Rand Paul Goes Ham On Bill Being Voted On Without Lawmakers Reading It
Once again, Rand Paul shows why it is he was elected in the first place.Read More »
I saw on the local news last night that the unemployment rate dropped from 9.9% to 9.7% as the labor market added 433,000 new jobs last month. That is great news and the largest monthly increase in a decade, the announcer said. But, the stock market saw through these numbers because 411,000 of these jobs were temporary census workers added to the federal payroll. By any analysis, that is an addition of 22,000 jobs. Wow!
Take out those census workers and the unemployment rate is basically 9.9%- no change. And considering that May is the hiring season for temporary seasonal workers throughout the country, the mere addition of 22,000 workers is miniscule. Hence, it would appear that unless Obama intends to put people on the federal payroll, his job-creation policies are doing precious little in the private sector to actually create jobs.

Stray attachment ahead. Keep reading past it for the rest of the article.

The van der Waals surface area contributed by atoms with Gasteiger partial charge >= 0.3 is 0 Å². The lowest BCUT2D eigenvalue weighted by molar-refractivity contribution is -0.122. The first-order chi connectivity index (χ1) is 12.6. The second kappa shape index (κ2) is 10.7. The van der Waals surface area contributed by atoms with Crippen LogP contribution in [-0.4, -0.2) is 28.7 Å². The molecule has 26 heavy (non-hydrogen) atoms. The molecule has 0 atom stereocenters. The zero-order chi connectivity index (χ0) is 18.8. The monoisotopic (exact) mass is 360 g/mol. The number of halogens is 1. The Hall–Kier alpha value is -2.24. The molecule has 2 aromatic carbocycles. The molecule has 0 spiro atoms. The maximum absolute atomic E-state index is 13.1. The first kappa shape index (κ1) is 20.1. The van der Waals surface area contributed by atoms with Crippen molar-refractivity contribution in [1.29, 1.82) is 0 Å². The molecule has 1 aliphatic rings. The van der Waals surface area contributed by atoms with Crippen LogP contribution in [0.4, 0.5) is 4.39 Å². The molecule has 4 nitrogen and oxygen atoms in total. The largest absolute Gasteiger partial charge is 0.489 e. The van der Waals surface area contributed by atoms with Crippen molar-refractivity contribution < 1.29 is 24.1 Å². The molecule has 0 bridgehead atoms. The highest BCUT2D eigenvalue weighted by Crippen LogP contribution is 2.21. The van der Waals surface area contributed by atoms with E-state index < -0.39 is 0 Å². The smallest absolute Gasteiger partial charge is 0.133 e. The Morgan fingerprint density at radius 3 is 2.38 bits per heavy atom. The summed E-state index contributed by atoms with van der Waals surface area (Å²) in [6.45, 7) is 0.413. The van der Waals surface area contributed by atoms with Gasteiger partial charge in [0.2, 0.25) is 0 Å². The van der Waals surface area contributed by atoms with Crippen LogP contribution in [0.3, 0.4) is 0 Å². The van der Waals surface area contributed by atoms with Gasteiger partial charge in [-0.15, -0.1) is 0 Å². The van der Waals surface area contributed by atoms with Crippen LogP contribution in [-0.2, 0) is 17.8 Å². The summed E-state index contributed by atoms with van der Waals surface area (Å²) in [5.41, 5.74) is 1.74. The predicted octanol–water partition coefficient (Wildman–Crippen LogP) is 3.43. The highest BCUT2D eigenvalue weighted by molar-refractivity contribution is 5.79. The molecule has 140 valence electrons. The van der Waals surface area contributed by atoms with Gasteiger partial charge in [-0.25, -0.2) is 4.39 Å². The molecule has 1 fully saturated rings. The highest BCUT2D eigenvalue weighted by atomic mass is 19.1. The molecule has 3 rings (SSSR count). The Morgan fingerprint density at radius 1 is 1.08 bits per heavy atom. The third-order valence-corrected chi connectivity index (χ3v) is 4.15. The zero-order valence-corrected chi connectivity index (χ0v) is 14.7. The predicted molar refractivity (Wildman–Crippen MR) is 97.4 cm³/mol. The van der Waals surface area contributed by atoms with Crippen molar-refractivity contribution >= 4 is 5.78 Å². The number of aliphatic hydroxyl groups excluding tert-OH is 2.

And why would an employer have any incentive to hire new workers. While indicators of overall economic growth have risen as determined by GDP and worker productivity figures have risen, one thing is painfully aware. The private sector has learned to produce more with less workers. That is not good news for hiring forecasts. Additionally, there is tremendous angst and uncertainty out there among employers as to how Obama’s tax policies will affect them. They are uncertain and worried how Obamacare will affect their bottom line. Would you hire more workers if the government was going to dictate that you provide health benefits based on what the government says you will or should provide? Would you hire more workers if there was a concern over increased payroll tax liability?
If he wants to spur hiring, he needs to be clear. Stop nuancing proposed tax increases and qualifying that they will effect only a certain segment of the population- namely, those households with greater than $250,000 in income. No one believes him, nor the Democratic Party. And why should they? If you’ve been burned too many times, you eventually learn to avoid the fire.
Conversely, Republicans need to develop a job creation plan that is consistent and does not necessarily rely on a tax-decrease only stance. Some targeted government hiring and job creation will be needed. But, their policies have to include some reliable consistency standards to allow the private sector the environment that lead to creating jobs. That includes a fair and consistent tax structure and regulatory structure.